Cod taken off the shelves at Asda to preserve stocks

A A A

Asda, Britain's second biggest supermarket, is removing North Sea cod from its shelves in response to the dramatic collapse of natural fish stocks.

In a sign of how overfishing has devastated the once-plentiful cod off Britain's coast, the supermarket said that it would suspend sale of North Sea cod by July. It said the move had been influenced by attacks from environmentalists for its sale of endangered fish such as cod, which is heading towards commercial extinction in the waters off Britain.

Greenpeace demonstrators scaled the roof of Asda's Leeds headquarters in January and unfurled a banner that read: "Will stocks last?" while the Marine Conservation Society ranked the store bottom for sustainable fish sales. In a self-declared conversion to environmentalism that includes selling sustainable hardwood and raising prices to dairy farmers, Asda said that as well as suspending North Sea cod, it would cease the sale of swordfish, which is also endangered.

The chain said that it intended to follow its parent company Walmart within five years by selling only fish certified by the Marine Stewardship Council, the London body which checks global fisheries for sustainability and legality. The move could make Asda among the most ethical supermarkets for fish - a distinction currently held by Marks & Spencer and Waitrose.

But Asda went one step further by suggesting that the whole of the North Sea should be turned into a marine conservation zone with commercial fishing limited to local boats to protect it from overfishing.

Green groups welcomed the supermarket's commitment, which they said highlighted how the ravaging of the seas was rising up the agenda of UK shopkeepers and consumers, who spend £1.8bn a year on fish. Overfishing has decimated stocks of cod, skate, monkfish, hake any many other species, resulting in the estimated loss of 90 per cent of the world's big fish such as tuna, swordfish and marlin.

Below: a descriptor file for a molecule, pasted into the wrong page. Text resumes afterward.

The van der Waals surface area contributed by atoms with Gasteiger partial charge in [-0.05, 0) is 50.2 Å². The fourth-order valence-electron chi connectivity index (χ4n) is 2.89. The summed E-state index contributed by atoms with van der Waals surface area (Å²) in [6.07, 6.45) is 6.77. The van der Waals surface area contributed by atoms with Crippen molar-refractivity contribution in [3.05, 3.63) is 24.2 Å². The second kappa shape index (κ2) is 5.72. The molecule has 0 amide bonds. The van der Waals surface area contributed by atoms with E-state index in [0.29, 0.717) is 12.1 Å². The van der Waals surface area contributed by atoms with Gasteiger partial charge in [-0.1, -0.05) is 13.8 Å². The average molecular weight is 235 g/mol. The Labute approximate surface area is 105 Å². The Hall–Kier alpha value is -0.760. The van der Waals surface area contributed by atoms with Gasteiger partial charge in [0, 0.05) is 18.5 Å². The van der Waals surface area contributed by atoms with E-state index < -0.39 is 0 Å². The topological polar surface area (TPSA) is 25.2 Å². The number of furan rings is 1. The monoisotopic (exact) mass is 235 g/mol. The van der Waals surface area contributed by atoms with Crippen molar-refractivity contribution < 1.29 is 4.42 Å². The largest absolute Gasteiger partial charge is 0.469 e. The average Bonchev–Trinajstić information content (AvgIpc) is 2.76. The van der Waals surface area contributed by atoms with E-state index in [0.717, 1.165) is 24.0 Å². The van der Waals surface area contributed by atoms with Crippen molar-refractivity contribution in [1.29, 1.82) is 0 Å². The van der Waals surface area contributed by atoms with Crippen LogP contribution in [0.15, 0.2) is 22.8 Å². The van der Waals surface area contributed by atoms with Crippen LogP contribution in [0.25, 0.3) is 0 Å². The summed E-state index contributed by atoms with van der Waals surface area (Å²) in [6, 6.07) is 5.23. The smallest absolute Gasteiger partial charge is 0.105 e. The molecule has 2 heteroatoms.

Cod's global decline has been particularly stark. Stocks off Newfoundland, Canada, collapsed in the early 1990s and have not recovered, in a grim portent of what night happen in the North Sea. Historically, cod have teemed off British shores - fishermen from Scotland and the east of England were helping to land 300,000 tons a year in the 1970s and 1980s. But, for the past four years, the International Council for the Exploration of the Seas - the scientific body which advises the EU on its common fisheries policy - has urged all cod fishing in the North Sea to stop.

Politicians in the European Commission have repeatedly ignored the advice and, this year, set a catch of about 23,000 tons - almost half of the remaining stock.

Blake Lee-Harwood, Greenpeace's campaign director, said Asda's move highlighted how store chains were rapidly "delisting" endangered species.

"It's one of those issues whose time has come and I think supermarkets have been looking at themselves and have thought: 'We can't really justify selling the last cod in the North Sea.'"

He believed consumers still had little idea just how overfishing has harmed stocks - 75 per cent are over-exploited. He said: "People think [the sea] is so vast we cannot possibly catch all the fish. If you have any experience of the fishing industry, you realise it is only too possible."

Bryce Beukers-Stewart, fisheries policy officer at the Marine Conservation Society, said: "The warnings about overfishing have been going on for years and suddenly supermarkets are reacting.There's a lot of competition between supermarkets: as soon as you perceive that selling sustainable fish is beneficial, everyone jumps aboard."